Gender Equality in Malta
Flag of Malta
|Population (in Mil.)||0.42|
|Gross Domestic Product (In USD Billions - WB)||8.89|
|Sex Ratio (m/f)||0.99|
|Life Expectancy Ratio (f/m)||1.067|
|Income Ratio (f/m)||0.45|
|Literacy Ratio (f/m)||1.03|
|Tertiary Enrolment Ratio (f/m)||1.33|
|Women in Parliament (in %)||9.2|
|Human Development Index||36/169|
|Social Institutions and Gender Index||- /86|
|Gender Inequality Index||35/138|
|Gender Equity Index||95/157|
|Women’s Economic Opportunity Index||- /113|
|Global Gender Gap Index||83/134|
|More information on variables|
The Republic fo Malta is currently the smallest EU country in both population and area. Independent since 1964 (a British colony since 1814), Malta is a popular tourist destination, financial centre and freight transhipment point. Women are under-represented in government, the civil service and the judiciary (sparking conflict with the Council of Europe’s Parliamentary Assembly in 2007). Significantly, while the Wage gap between men and women is relatively small, female activity rate is low by European standards.
The Constitution of Malta guarantees equality between women and men. (Section 6, Constitution of Malta). Malta ratified CEDAW in 1991. In 2003, the Government introduced Equality for Men and Women Act (EMWA) which seeks to promote Gender equality and targets discrimination in employment, sexual harassment, discrimination in advertisements discriminated against by reason of his or her sex. The EMWA also provides for the establishment of a Commissioner for the Promotion of Equality between Men and Women. Gender equality is the responsibility of the Minister for the Family and Social Solidarity, the Commissioner for the Promotion of Equality for Men and Women and the National Commission for the Promotion of Equality for Men and Women. The responsibilities of the Commissioner is to identify those in need of support because they were disadvantaged by reason of their sex, updating national policy, monitoring implementation, conducting domestic and international liaison, investigating omplaints and submitting proposals for the amendment of the Act.
The female activity rate is still low by European standards (at 36.6%); in 2003, approximately 50,000 women were actively employed. About 15,000 women and 19,000 men had been employed part-time. Women’s employment is concentrated in specific sectors and levels of occupation; most women work in the education, health and social services sectors. In 2002, the salary gap between men and women (hourly earnings) was only 6%, significantly below the EU25 average of 25%.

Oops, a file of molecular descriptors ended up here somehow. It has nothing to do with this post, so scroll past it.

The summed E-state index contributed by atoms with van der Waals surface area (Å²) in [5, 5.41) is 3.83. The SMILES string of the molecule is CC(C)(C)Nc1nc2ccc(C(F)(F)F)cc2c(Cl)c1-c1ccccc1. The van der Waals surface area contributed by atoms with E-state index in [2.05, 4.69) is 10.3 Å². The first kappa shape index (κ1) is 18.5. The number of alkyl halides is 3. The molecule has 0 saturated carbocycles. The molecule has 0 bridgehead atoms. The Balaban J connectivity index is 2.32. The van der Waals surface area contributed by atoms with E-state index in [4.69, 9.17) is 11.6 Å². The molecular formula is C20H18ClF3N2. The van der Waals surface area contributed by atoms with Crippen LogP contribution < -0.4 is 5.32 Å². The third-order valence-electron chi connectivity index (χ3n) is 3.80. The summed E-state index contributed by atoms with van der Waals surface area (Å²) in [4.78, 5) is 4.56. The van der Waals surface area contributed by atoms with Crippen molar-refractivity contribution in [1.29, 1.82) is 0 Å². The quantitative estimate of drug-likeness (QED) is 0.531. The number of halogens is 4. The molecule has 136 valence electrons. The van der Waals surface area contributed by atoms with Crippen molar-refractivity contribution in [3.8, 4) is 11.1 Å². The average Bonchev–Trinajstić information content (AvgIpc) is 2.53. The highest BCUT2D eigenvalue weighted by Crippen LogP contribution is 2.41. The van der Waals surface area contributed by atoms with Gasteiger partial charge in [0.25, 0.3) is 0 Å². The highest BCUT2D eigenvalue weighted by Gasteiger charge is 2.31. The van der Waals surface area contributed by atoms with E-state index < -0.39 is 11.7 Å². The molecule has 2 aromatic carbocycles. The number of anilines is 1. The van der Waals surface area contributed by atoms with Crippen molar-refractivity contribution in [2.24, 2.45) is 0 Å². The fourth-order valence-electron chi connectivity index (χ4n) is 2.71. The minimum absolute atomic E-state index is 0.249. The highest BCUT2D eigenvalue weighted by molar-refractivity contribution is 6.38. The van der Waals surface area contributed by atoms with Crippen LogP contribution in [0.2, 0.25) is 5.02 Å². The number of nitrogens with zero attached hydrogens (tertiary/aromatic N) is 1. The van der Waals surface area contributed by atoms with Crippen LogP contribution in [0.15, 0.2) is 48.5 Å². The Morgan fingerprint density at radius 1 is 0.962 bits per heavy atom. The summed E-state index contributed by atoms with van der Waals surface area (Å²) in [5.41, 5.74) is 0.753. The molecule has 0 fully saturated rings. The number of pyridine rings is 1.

Female employees are entitled to 13 weeks maternity leave with full pay. Since 2001, a female employee who is pregnant may take an extra one-week of leave either at the start or at the end of the maternity leave. This week is unpaid.
Female and male public sector employees enjoy 12 months unpaid parental leave and a three-year unpaid career break.
Women constitute 54% of the student population at the University of Malta. However, women are not represented equally in every area of study although this is gradually changing. Whereas previously, women were concentrated mainly in the Faculties of Arts, Education and Health, large numbers are today joining the Faculties of Law, Science, Medicine and Surgery, and Economics, Management and Accountancy. The areas of study least popular with women are Architecture, Civil Engineering, and Mechanical and Electrical Engineering.
Women won the right to vote and stand for election in 1947. Political participation of women in Malta remains low. The percentage of women in the top five scales of the public service increased from 5% in 1997 to 12% in 2000.
- CEDAW, Consideration of reports submitted by States parties under article 18 of the Convention on the Elimination of All Forms of Discrimination against Women. Combined initial, second and third periodic report of States parties. Malta (Dec. 2002)